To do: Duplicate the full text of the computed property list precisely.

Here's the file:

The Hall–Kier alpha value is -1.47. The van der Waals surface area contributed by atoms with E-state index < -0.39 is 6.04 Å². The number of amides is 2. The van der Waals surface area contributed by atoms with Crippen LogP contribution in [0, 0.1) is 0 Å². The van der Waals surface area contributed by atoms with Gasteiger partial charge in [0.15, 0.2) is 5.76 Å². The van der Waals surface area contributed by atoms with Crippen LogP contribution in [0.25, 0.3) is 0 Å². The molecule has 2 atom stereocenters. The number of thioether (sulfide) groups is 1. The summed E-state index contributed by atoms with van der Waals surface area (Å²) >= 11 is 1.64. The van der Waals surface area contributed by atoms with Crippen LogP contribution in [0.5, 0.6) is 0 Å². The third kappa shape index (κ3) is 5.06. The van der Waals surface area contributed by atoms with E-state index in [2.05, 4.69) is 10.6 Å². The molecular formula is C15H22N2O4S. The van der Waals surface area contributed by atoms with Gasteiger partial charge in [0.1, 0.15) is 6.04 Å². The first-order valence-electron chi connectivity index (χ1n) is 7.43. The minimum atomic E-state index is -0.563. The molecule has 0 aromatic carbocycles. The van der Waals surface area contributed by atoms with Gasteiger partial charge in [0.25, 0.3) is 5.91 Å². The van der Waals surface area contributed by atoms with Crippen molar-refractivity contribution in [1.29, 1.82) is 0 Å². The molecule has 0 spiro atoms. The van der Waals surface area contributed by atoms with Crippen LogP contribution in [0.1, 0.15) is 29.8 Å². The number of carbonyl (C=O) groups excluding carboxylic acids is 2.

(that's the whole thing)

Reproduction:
The Hall–Kier alpha value is -1.47. The van der Waals surface area contributed by atoms with E-state index < -0.39 is 6.04 Å². The number of amides is 2. The van der Waals surface area contributed by atoms with Crippen LogP contribution in [0, 0.1) is 0 Å². The van der Waals surface area contributed by atoms with Gasteiger partial charge in [0.15, 0.2) is 5.76 Å². The van der Waals surface area contributed by atoms with Crippen LogP contribution in [0.25, 0.3) is 0 Å². The molecule has 2 atom stereocenters. The number of thioether (sulfide) groups is 1. The summed E-state index contributed by atoms with van der Waals surface area (Å²) >= 11 is 1.64. The van der Waals surface area contributed by atoms with Crippen LogP contribution in [0.5, 0.6) is 0 Å². The third kappa shape index (κ3) is 5.06. The van der Waals surface area contributed by atoms with E-state index in [2.05, 4.69) is 10.6 Å². The molecular formula is C15H22N2O4S. The van der Waals surface area contributed by atoms with Gasteiger partial charge in [0.1, 0.15) is 6.04 Å². The first-order valence-electron chi connectivity index (χ1n) is 7.43. The minimum atomic E-state index is -0.563. The molecule has 0 aromatic carbocycles. The van der Waals surface area contributed by atoms with Gasteiger partial charge in [0.25, 0.3) is 5.91 Å². The van der Waals surface area contributed by atoms with Crippen molar-refractivity contribution in [1.29, 1.82) is 0 Å². The molecule has 0 spiro atoms. The van der Waals surface area contributed by atoms with Crippen LogP contribution in [0.1, 0.15) is 29.8 Å². The number of carbonyl (C=O) groups excluding carboxylic acids is 2.